Preheat oven to 350 degrees F. Use a fork to poke holes in the bottom of the pie crust and brown for about 8 to 10 minutes.
Place the sliced tomatoes in a colander in the sink or over a large bowl. Sprinkle all with 1/2 teaspoon of salt and allow to drain for around a half hour. Use a paper towel soak up any extra moisture from the tomatoes and make sure most of the excess juice is out. This is important!
Layer the tomato slices, basil, and onion in pie shell. Season with salt and pepper. Combine the grated cheeses and mayonnaise together in a small bowl. Spread mixture on top of the tomatoes. If desired, sprinkle Parmesan cheese on top.
Bake for 30 to 45 minutes, until bubbly. Cool, then slice and serve.
Check It Out!
by Laurie Calloway
The original recipe does not call for any spices, but I think they make the bread better. You could use cinnamon, ground cloves, or a bit of nutmeg. I like apple pie spice because it is a nice blend.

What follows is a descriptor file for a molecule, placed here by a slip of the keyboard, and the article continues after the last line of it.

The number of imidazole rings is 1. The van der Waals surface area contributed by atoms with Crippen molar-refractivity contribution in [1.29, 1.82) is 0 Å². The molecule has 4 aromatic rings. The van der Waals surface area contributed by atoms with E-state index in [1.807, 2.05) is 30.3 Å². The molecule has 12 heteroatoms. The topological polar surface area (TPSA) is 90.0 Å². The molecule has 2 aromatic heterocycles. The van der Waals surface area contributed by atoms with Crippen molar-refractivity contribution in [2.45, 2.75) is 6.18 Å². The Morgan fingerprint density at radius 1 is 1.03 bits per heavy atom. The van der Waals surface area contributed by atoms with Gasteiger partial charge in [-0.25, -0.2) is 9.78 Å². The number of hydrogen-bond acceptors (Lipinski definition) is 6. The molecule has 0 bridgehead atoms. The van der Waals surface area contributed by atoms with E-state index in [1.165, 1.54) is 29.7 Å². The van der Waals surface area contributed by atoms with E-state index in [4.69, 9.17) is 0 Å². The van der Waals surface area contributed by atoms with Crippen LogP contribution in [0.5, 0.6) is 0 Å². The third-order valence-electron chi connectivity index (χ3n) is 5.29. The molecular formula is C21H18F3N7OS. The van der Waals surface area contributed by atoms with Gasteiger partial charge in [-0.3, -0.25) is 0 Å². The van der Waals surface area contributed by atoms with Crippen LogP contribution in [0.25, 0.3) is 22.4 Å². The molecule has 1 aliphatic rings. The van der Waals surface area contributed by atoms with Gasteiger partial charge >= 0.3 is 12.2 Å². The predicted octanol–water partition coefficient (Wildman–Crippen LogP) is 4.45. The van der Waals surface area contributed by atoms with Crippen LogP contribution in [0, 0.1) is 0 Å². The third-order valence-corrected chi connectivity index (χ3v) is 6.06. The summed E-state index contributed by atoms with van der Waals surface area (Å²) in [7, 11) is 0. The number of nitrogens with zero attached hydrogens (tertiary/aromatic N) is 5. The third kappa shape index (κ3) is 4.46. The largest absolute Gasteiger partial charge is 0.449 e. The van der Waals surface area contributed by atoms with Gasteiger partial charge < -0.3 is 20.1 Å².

This is not an overly sweet bread, so if you would like your bread to be sweeter, add an additional 1/4 cup brown or granulated sugar.
Make sure you sift the dry ingredients…the flour, baking soda, baking powder, salt, and spices if using, together. It does make a difference.
Any type of apple is fine, but the tartness of the Granny Smith apple adds a nice flavor.
Many people prefer to use their own pie crust recipe instead of the prepared frozen ones from the grocery store.
Just remember to pre bake it using pie weights, beans, or poking holes with a fork in the bottom of it, before adding the tomatoes.
Even if you are in a hurry, your pie will be much more palatable if you allow the sliced tomatoes to drain. The salt is not necessary, but helps the draining process.
If the edges of the crust start to get too brown before the pie is completely baked, cover the top of the pie with foil, and continue baking.
Feel free to add cooked, crumbled bacon, chopped mushrooms, or chopped peppers to the tomatoes before placing the cheese mixture on top.
American International Encyclopedic Cookbook, copyright 1972
What Did You Think?